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Jezebel's Daughter - Chatto & Windus Piccadilly Novels.

Jezebel's Daughter - Chatto & Windus Library Edition.

1887 Chatto & Windus Piccadilly Novels 1897 Chatto & Windus Library edition


Sensation novel published in 1880 and dedicated to Alberto Caccia, Collins's Italian translator.  Based on the 1858 play, The Red Vial, Collins's attempt to write for 'the masses' resulted in an unduly melodramatic tone.  The novel, however, is notable for the way it handles the treatment of lunatics and the mentally retarded; and for the creation of a female character who is effective both in business and as a philanthropist.  The plot revolves around the use of poisons and includes forensic details applicable to detective fiction.

Jezebel's Daughter - Chatto & Windus three-decker first edition in cloth.

1880 First edition in 3 volumes

Plot Summary

In 1828, the firm of Wagner, Keller and Engelman has offices in London and Frankfort.  After the death of her husband, the progressive Mrs Wagner becomes senior partner, running the London office where she plans to employ women clerks.  To prove that lunatics can be cured by kindness, she removes the simple-minded Jack Straw from Bedlam and takes him into her household.


In Frankfort, Fritz Keller, son of one of the other partners, has fallen in love with Minna Fontaine, daughter of a sinister widow whose husband made a life-time study of poisons.  Keller's father disapproves of Mrs Fontaine, who is constantly in debt, and refuses to allow Fritz and Minna to marry.  Fritz is sent to London and a young Englishman, David Glenney, who tells the story, goes to Frankfort in his place.  Here he meets Minna and her mother and innocently introduces them to the third partner, Engelman.  Mrs Fontaine, determined to further her daughter's marriage, uses Engelman, who falls in love with her, to trick her way into Keller's house. 


Mrs Fontaine possesses a chest of poisons and their antidotes which her husband intended to be destroyed on his death.  She doses Keller with a slow-acting poison and to win his goodwill revives him with the antidote.  She becomes his nurse and then his housekeeper, having assured him, falsely, that she is no longer in debt.  Keller withdraws his objections to the marriage of Fritz and Minna.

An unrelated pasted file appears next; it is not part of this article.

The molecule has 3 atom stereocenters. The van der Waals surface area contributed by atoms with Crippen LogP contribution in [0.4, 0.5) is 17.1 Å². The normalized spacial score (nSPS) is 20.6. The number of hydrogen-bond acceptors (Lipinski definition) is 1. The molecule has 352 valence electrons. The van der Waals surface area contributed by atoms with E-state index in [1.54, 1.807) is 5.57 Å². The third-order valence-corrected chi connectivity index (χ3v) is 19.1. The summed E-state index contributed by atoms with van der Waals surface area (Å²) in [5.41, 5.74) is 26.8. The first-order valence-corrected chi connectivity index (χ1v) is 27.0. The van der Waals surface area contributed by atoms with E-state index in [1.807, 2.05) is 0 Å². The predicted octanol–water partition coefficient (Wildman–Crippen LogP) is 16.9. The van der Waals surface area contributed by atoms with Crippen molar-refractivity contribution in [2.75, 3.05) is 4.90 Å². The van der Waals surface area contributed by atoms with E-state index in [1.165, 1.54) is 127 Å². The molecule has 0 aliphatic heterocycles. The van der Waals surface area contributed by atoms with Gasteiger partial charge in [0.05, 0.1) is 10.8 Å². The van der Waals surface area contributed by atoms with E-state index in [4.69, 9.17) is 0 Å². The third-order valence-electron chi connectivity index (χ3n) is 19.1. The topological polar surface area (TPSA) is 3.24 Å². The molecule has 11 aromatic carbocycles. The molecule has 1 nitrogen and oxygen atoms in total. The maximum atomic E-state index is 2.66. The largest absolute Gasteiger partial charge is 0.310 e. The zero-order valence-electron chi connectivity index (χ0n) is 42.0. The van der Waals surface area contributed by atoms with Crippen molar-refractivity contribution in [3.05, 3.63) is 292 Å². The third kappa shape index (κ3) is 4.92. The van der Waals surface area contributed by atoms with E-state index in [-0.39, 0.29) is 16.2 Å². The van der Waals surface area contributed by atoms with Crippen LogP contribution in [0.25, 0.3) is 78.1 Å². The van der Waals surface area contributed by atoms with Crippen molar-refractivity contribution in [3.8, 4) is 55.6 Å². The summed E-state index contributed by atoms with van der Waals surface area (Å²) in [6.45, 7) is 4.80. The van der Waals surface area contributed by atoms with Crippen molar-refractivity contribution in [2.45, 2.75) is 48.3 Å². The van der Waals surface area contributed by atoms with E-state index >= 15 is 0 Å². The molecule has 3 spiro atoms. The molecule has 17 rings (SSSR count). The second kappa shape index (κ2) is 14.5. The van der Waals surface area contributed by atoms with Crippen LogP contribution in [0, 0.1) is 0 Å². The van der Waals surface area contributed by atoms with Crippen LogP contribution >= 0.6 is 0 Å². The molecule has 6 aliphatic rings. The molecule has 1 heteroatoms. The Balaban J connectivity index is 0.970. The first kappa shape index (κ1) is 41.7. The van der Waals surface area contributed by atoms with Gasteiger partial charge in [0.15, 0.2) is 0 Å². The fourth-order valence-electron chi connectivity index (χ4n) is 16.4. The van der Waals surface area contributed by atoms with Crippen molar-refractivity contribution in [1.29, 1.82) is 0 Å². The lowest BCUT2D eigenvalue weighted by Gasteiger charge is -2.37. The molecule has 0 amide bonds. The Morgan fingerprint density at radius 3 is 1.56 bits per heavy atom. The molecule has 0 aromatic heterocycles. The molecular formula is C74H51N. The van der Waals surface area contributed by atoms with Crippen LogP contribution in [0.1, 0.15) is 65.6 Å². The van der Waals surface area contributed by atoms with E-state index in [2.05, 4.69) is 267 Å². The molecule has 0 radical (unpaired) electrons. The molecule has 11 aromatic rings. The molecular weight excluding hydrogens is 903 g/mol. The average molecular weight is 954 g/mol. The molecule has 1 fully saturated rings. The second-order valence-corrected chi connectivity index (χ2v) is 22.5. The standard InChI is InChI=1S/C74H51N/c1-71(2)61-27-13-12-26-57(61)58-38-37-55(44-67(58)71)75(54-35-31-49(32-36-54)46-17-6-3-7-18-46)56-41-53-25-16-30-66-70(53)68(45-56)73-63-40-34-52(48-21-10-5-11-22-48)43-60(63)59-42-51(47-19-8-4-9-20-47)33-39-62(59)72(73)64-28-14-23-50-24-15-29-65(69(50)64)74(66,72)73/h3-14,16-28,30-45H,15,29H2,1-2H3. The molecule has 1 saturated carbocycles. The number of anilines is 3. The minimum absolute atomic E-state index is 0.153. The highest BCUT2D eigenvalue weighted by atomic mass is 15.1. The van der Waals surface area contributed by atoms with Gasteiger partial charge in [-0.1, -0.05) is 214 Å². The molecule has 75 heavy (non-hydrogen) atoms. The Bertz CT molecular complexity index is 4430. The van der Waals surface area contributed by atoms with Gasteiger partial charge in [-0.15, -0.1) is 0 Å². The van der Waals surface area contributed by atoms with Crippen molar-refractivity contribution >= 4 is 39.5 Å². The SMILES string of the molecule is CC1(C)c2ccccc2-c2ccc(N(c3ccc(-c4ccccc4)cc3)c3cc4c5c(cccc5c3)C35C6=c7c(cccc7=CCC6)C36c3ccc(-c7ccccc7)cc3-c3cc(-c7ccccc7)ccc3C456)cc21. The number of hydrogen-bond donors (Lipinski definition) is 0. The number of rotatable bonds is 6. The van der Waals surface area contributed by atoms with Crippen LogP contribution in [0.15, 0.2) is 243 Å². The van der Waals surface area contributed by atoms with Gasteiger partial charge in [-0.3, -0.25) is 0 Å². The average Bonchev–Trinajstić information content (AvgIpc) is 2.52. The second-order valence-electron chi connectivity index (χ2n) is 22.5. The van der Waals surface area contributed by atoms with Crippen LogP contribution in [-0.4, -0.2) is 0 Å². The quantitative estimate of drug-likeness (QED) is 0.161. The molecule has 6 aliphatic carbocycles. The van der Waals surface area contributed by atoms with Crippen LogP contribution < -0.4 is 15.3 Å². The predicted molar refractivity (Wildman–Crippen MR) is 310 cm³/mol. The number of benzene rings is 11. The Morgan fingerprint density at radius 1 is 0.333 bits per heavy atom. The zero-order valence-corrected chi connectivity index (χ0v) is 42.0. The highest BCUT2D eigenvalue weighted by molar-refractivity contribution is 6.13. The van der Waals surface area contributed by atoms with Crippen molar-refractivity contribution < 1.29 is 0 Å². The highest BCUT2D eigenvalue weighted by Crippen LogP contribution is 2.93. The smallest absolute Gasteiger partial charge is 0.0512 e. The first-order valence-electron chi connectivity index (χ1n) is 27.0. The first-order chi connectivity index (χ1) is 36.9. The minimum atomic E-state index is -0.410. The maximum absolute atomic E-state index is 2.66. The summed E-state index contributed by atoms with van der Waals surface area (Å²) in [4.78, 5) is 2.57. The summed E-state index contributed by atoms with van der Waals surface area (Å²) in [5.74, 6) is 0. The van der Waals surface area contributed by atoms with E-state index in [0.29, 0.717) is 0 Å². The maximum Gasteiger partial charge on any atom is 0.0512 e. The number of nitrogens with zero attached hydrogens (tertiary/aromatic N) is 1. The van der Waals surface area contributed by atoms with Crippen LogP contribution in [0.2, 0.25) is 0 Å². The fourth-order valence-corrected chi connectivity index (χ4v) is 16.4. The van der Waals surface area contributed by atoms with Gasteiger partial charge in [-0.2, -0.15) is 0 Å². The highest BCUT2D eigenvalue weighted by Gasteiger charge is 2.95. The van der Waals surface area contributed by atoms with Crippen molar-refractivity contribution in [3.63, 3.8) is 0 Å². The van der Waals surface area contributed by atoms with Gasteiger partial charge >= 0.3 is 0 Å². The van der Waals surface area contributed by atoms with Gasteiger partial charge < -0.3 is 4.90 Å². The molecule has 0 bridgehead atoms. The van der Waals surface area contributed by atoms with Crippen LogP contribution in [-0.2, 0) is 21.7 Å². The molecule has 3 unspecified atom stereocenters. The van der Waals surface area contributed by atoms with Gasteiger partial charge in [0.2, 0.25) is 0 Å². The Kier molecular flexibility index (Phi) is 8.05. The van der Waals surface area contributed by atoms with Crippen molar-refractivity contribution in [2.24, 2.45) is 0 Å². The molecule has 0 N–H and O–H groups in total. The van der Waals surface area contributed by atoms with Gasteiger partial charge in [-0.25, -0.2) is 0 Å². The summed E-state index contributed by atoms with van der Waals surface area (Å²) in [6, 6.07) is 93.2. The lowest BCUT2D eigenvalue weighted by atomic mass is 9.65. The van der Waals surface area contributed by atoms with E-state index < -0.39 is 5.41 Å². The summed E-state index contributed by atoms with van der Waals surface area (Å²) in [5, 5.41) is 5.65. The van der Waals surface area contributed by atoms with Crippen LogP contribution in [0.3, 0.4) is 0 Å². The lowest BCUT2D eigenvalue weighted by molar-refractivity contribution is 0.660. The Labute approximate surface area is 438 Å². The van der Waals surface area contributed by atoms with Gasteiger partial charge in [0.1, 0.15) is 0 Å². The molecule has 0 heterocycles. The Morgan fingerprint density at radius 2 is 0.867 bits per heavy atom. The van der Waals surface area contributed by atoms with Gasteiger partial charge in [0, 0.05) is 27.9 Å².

Mrs Wagner comes to Frankfort on business accompanied by Jack Straw, who is much improved by her kindness and devoted to her.  He is immediately recognised by Mrs Fontaine as 'Hans Grimm', mentally damaged by being accidentally poisoned in her  husband's laboratory years before.

Fritz returns to marry Minna.  Mrs Fontaine has a debt to pay which falls due the day after the wedding, but when the ceremony has to be postponed she steals the key to Mrs Wagner's desk from Jack Straw and embezzles the money she needs from the firm's funds.  Mrs Wagner discovers the theft and, unable to pay back the money, Mrs Fontaine poisons her with a fast-acting, undetectable poison.  Jack Straw unsuccessfully tries to revive his benefactress with the same antidote that had saved Keller but her body is taken to the Deadhouse, where the devoted Jack refuses to leave her.  In a lurid scene Mrs Fontaine, who has secretly followed them, is accidently poisoned by her own mixtures while Mrs Wagner recovers from a deathlike coma, ringing an alarm bell which alerts the watchman.  Mrs Fontaine dies, leaving a self-incriminating diary.  Fritz and Minna marry, while Jack remains in the care of Mrs Wagner.

Jezebel's Daughter - Tauchnitz Leipzig edition.

1880 Tauchnitz edition




First published in the Bolton Weekly Journal, 13 September 1879--31 January 1880, and several other Tillotson syndicated newspapers.

Book publication

First English edition

3 volumes, Chatto and Windus, London 1880.  White cloth, covers blocked in black, spines lettered in gilt, green and white decorated end-papers.  Half-title in each volume. Published in March 1880.  Variant binding in tan cloth with later publishers' catalogue dated April 1880.


Vol I     viii + 284 pp.  32 pp publishers' catalogue dated February 1880 bound in at end.

Vol II    (iv) + 284 pp

Vol III   (iv) + 296 pp


1 volume editions

Chatto & Windus 1880-1901; Sutton, Stroud 1995.


1st US edition

Seaside Library (vol 34, no 696), New York 1880 (first book publication).



Dutch, The Hague 1880  

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